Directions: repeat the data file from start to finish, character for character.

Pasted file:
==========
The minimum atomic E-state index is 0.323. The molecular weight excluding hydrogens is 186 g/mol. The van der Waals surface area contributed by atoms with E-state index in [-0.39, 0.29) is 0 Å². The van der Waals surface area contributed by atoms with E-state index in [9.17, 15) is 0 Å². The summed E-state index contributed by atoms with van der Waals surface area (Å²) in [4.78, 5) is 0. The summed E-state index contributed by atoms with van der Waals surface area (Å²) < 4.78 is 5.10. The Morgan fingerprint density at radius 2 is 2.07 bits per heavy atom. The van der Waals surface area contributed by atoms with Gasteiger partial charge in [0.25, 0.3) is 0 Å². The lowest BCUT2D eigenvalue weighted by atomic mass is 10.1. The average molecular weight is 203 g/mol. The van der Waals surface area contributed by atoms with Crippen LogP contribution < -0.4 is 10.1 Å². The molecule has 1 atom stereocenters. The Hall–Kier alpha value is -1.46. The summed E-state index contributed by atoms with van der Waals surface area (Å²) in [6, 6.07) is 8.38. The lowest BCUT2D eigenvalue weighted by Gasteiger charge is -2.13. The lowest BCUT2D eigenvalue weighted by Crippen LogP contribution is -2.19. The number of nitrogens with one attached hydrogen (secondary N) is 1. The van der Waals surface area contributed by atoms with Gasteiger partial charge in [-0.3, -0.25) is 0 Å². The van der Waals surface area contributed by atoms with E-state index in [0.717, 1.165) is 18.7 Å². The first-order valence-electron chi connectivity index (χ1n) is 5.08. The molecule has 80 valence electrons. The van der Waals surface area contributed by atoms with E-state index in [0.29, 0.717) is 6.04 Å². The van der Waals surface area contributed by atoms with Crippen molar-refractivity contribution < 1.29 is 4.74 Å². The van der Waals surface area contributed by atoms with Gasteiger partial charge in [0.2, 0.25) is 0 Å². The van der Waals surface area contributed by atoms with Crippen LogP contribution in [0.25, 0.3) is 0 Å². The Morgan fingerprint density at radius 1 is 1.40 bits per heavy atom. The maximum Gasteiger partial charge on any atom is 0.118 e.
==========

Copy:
The minimum atomic E-state index is 0.323. The molecular weight excluding hydrogens is 186 g/mol. The van der Waals surface area contributed by atoms with E-state index in [-0.39, 0.29) is 0 Å². The van der Waals surface area contributed by atoms with E-state index in [9.17, 15) is 0 Å². The summed E-state index contributed by atoms with van der Waals surface area (Å²) in [4.78, 5) is 0. The summed E-state index contributed by atoms with van der Waals surface area (Å²) < 4.78 is 5.10. The Morgan fingerprint density at radius 2 is 2.07 bits per heavy atom. The van der Waals surface area contributed by atoms with Gasteiger partial charge in [0.25, 0.3) is 0 Å². The lowest BCUT2D eigenvalue weighted by atomic mass is 10.1. The average molecular weight is 203 g/mol. The van der Waals surface area contributed by atoms with Crippen LogP contribution < -0.4 is 10.1 Å². The molecule has 1 atom stereocenters. The Hall–Kier alpha value is -1.46. The summed E-state index contributed by atoms with van der Waals surface area (Å²) in [6, 6.07) is 8.38. The lowest BCUT2D eigenvalue weighted by Gasteiger charge is -2.13. The lowest BCUT2D eigenvalue weighted by Crippen LogP contribution is -2.19. The number of nitrogens with one attached hydrogen (secondary N) is 1. The van der Waals surface area contributed by atoms with Gasteiger partial charge in [-0.3, -0.25) is 0 Å². The van der Waals surface area contributed by atoms with E-state index in [0.717, 1.165) is 18.7 Å². The first-order valence-electron chi connectivity index (χ1n) is 5.08. The molecule has 80 valence electrons. The van der Waals surface area contributed by atoms with E-state index in [0.29, 0.717) is 6.04 Å². The van der Waals surface area contributed by atoms with Crippen molar-refractivity contribution < 1.29 is 4.74 Å². The van der Waals surface area contributed by atoms with Gasteiger partial charge in [0.2, 0.25) is 0 Å². The van der Waals surface area contributed by atoms with Crippen LogP contribution in [0.25, 0.3) is 0 Å². The Morgan fingerprint density at radius 1 is 1.40 bits per heavy atom. The maximum Gasteiger partial charge on any atom is 0.118 e.